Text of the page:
Remember when SONY was hacked? Like many large corporations would be, they were embarrassed and had some things exposed they wanted to keep hidden. Of course, there are far more important things that can be exposed by a hack than a few movies that haven’t been released yet. But the lost revenue and the chaos such an attack creates is sometimes worse than the actual data that gets mined.
It isn’t just the big fish who are targets…
Yes, your hilarious cat blog is likely safe from a breach, but any business (big or small) can be targeted and the reason why doesn’t always make sense in terms of traditional crime or motives. Your site may not have any financial records or personal info, or even have ‘enemies’ like competitors or disgruntled former employees… but many hacks do not try to earn money from your site, or trick others into buying something or infect a visitors computer - they may just be ‘for fun’ or proof that the hacker has the chops to sneak past your weak passwords or moderately strong firewall.
The actual code that gets inserted may not even be that malicious/damaging (though of course it is always inconvenient) and in fact, some sites can been hacked and nobody even notices for weeks.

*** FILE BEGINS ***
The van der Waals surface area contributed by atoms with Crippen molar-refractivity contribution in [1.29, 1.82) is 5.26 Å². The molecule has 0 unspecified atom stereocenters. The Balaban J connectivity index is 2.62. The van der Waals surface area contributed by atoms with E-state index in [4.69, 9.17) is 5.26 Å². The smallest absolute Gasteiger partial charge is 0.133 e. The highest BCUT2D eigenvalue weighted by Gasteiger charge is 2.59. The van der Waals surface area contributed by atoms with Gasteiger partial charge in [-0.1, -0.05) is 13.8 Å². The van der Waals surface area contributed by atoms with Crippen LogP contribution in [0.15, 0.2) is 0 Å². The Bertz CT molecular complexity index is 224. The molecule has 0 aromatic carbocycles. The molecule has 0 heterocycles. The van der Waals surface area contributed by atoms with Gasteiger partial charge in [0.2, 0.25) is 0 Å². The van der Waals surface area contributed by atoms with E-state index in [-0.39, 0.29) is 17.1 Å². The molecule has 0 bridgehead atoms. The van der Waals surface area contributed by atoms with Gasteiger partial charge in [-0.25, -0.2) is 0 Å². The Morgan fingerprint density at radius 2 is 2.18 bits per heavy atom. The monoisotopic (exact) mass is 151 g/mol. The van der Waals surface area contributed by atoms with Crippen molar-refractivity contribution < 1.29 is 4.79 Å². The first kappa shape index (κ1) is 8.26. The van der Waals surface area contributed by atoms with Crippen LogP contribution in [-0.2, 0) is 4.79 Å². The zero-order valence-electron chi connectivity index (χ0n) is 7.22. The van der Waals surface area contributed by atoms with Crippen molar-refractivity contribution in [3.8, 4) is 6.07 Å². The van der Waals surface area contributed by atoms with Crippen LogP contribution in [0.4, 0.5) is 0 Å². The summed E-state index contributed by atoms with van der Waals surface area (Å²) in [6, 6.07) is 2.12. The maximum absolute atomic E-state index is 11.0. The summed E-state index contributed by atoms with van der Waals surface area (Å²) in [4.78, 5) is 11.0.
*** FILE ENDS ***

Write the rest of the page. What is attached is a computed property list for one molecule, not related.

So, what should you do about it?
Which sites are targeted can be a bit random sometimes but that’s all the more reason to maintain proper security protocols, strong passwords and ensure your web host keeps back-ups of your site.
Additionally, you need to update your CMS (Content management System) as old versions are easy targets for anyone with even a basic understanding of how to let themselves in uninvited.
You can check out the article in PC Mag about the SONY hack, here - but keep in mind your site can be a target even if it seems to have nothing “valuable”.